Among my family treasures is a doll collection that came from my grandmother, Louise Salley Hartwell. My first name comes from my grandmother’s maiden name. As children, we weren’t allowed to touch most of the dolls, but just gaze at them high up in shelves. She found many of the dolls in her travels and collected them throughout her long life of almost 100 years. Here is a photograph of my grandmother on her Gramma Lou’s lap, with one of her sisters. Gramma Lou lived with the Salley family in Orangeburg, SC and taught all 5 daughters how to sew.
Here’s a group shot of some of the dolls from the collection.
This wooden doll is about 10″ tall and most likely has been in the family its whole life. I have no information about her, but she looks very old.
Her face is painted simply, but with an intense expression and it looks like moths have eaten her wool felt hat.
Inside the silk dress hem is a cloth tag that has this written: 35-25:100-M in red ink. Her legs and arms are simple wooden pegs.
She has such a delicate little sliver of a nose attached to the wooden head.
Charming. Don’t you wish the dolls could talk?
Clearly, your penchant for dolls and sewing is in your blood.
What a delightful doll. I imagine she was traveling through the grasslands and a bit anxious to arrive to her destination therefore her somewhat serious expression.
She DOES have an intense expression. I wonder what the doll maker was thinking when she made her. I loved looking at your little curly headed grandmother. love, Beth
The dolls are amazing. Also love the old pictures. I love looking at the old pictures of my family and imagining what it was like back then.
The wooden doll is called a “Dutch Peg.” They came undressed and their new owner made their clothes. Florence Upton made them famous in her illustrated books. You can see more about them in Wikipedia. Sometimes they are called “penny pegs.”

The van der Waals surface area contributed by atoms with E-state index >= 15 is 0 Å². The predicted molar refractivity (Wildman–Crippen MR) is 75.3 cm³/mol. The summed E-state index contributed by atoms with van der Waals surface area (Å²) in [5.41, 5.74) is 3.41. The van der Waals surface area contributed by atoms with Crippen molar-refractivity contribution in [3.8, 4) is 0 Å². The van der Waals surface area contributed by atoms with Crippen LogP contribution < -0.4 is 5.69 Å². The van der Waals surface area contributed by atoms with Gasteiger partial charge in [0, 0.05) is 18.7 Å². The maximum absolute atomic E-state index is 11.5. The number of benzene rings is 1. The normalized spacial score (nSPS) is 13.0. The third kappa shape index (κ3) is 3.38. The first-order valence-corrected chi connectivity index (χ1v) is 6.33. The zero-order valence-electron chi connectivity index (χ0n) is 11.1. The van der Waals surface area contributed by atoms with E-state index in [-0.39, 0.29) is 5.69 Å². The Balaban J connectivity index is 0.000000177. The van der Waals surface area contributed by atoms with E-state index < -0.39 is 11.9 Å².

I collect souvenir dolls from other countries myself. I see lots of international dolls in the photos. The detail is amazing on them, isn’t it?
Thanks Helen, for this information. I was hoping one of my readers would come through!
I’ve always known them as “penny dolls” and have several myself. I have a large doll collection also, but yours looks truly remarkable due in part to its age. What a treasure! Do you keep them on display?
I have some of the dolls in a display case, but the rest are in a card board box. I’ll be bringing them out to have their pictures taken, so they can be introduced in future posts.
So amazing to see all your history right in your own hands ! I didn’t grow uo with any family and have never had anything handed down. I think that’s why I love antiques or previously owned stuff. I feel like it has an energy like someone loved it enough to save it ! I like the group picture too – they all look very suspicious of each other !
What a wonderful collection and memories! The picture of your grandmother reminds me of my granddaughter with the curly hair, no shoes and playing with her toes!